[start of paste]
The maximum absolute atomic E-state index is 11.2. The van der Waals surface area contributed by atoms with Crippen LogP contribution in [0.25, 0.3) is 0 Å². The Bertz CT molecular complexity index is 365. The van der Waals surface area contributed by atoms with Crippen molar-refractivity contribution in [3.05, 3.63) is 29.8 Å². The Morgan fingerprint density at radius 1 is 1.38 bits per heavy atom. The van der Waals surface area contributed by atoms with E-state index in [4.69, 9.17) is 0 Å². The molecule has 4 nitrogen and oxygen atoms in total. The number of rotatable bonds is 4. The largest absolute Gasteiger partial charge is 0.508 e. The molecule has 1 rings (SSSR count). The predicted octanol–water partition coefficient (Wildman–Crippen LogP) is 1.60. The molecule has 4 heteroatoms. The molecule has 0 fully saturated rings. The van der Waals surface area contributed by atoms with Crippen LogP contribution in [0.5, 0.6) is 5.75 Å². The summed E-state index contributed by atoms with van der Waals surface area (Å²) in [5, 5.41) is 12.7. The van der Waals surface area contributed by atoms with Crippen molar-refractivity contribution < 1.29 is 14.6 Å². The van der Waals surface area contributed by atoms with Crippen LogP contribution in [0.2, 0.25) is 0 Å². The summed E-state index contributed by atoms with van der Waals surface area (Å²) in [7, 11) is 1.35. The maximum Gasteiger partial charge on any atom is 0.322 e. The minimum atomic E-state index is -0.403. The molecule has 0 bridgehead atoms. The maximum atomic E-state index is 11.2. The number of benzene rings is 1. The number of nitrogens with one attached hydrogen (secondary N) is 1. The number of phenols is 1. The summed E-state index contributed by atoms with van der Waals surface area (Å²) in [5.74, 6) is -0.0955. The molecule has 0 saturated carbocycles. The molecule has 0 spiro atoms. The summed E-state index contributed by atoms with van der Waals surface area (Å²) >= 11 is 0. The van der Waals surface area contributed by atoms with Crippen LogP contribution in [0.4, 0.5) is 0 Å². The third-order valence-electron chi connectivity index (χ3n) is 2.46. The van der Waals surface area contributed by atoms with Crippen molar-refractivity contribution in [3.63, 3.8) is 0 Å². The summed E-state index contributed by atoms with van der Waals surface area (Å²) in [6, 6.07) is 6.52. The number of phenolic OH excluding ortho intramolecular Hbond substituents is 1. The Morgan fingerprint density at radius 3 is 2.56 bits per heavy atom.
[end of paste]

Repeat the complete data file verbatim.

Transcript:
The maximum absolute atomic E-state index is 11.2. The van der Waals surface area contributed by atoms with Crippen LogP contribution in [0.25, 0.3) is 0 Å². The Bertz CT molecular complexity index is 365. The van der Waals surface area contributed by atoms with Crippen molar-refractivity contribution in [3.05, 3.63) is 29.8 Å². The Morgan fingerprint density at radius 1 is 1.38 bits per heavy atom. The van der Waals surface area contributed by atoms with E-state index in [4.69, 9.17) is 0 Å². The molecule has 4 nitrogen and oxygen atoms in total. The number of rotatable bonds is 4. The largest absolute Gasteiger partial charge is 0.508 e. The molecule has 1 rings (SSSR count). The predicted octanol–water partition coefficient (Wildman–Crippen LogP) is 1.60. The molecule has 4 heteroatoms. The molecule has 0 fully saturated rings. The van der Waals surface area contributed by atoms with Crippen LogP contribution in [0.5, 0.6) is 5.75 Å². The summed E-state index contributed by atoms with van der Waals surface area (Å²) in [5, 5.41) is 12.7. The van der Waals surface area contributed by atoms with Crippen molar-refractivity contribution < 1.29 is 14.6 Å². The van der Waals surface area contributed by atoms with Crippen LogP contribution in [0.2, 0.25) is 0 Å². The summed E-state index contributed by atoms with van der Waals surface area (Å²) in [7, 11) is 1.35. The maximum Gasteiger partial charge on any atom is 0.322 e. The minimum atomic E-state index is -0.403. The molecule has 0 bridgehead atoms. The maximum atomic E-state index is 11.2. The number of benzene rings is 1. The number of nitrogens with one attached hydrogen (secondary N) is 1. The number of phenols is 1. The summed E-state index contributed by atoms with van der Waals surface area (Å²) in [5.74, 6) is -0.0955. The molecule has 0 saturated carbocycles. The molecule has 0 spiro atoms. The summed E-state index contributed by atoms with van der Waals surface area (Å²) >= 11 is 0. The van der Waals surface area contributed by atoms with Crippen LogP contribution in [0.4, 0.5) is 0 Å². The third-order valence-electron chi connectivity index (χ3n) is 2.46. The van der Waals surface area contributed by atoms with Crippen molar-refractivity contribution in [3.63, 3.8) is 0 Å². The summed E-state index contributed by atoms with van der Waals surface area (Å²) in [6, 6.07) is 6.52. The number of phenolic OH excluding ortho intramolecular Hbond substituents is 1. The Morgan fingerprint density at radius 3 is 2.56 bits per heavy atom.